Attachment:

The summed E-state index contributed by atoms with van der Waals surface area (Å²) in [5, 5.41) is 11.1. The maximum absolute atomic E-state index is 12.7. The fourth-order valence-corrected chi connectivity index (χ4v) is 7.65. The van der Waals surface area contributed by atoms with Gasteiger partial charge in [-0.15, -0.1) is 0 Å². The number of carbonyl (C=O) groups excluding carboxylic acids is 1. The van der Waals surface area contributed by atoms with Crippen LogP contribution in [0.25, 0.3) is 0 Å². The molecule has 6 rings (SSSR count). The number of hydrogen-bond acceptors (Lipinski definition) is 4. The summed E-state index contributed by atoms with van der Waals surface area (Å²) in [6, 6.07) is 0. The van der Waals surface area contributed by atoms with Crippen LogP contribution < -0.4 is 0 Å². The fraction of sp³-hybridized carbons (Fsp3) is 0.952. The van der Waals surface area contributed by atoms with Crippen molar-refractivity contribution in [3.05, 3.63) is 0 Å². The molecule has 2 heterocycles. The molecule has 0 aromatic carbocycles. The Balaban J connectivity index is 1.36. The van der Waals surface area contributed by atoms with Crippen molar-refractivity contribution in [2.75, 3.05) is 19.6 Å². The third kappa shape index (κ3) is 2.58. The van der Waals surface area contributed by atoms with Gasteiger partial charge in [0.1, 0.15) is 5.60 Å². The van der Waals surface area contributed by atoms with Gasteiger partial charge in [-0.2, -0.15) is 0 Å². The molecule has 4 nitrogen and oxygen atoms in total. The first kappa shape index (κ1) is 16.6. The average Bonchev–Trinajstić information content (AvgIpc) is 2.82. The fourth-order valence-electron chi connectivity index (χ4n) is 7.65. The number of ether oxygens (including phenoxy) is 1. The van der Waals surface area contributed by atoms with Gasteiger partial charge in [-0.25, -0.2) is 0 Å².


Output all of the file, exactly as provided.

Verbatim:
The summed E-state index contributed by atoms with van der Waals surface area (Å²) in [5, 5.41) is 11.1. The maximum absolute atomic E-state index is 12.7. The fourth-order valence-corrected chi connectivity index (χ4v) is 7.65. The van der Waals surface area contributed by atoms with Gasteiger partial charge in [-0.15, -0.1) is 0 Å². The number of carbonyl (C=O) groups excluding carboxylic acids is 1. The van der Waals surface area contributed by atoms with Crippen LogP contribution in [0.25, 0.3) is 0 Å². The molecule has 6 rings (SSSR count). The number of hydrogen-bond acceptors (Lipinski definition) is 4. The summed E-state index contributed by atoms with van der Waals surface area (Å²) in [6, 6.07) is 0. The van der Waals surface area contributed by atoms with Crippen LogP contribution < -0.4 is 0 Å². The fraction of sp³-hybridized carbons (Fsp3) is 0.952. The van der Waals surface area contributed by atoms with Crippen molar-refractivity contribution in [3.05, 3.63) is 0 Å². The molecule has 2 heterocycles. The molecule has 0 aromatic carbocycles. The Balaban J connectivity index is 1.36. The van der Waals surface area contributed by atoms with Crippen molar-refractivity contribution in [2.75, 3.05) is 19.6 Å². The third kappa shape index (κ3) is 2.58. The van der Waals surface area contributed by atoms with Gasteiger partial charge in [0.1, 0.15) is 5.60 Å². The van der Waals surface area contributed by atoms with Gasteiger partial charge in [-0.2, -0.15) is 0 Å². The molecule has 4 nitrogen and oxygen atoms in total. The first kappa shape index (κ1) is 16.6. The average Bonchev–Trinajstić information content (AvgIpc) is 2.82. The fourth-order valence-electron chi connectivity index (χ4n) is 7.65. The number of ether oxygens (including phenoxy) is 1. The van der Waals surface area contributed by atoms with Gasteiger partial charge in [-0.25, -0.2) is 0 Å².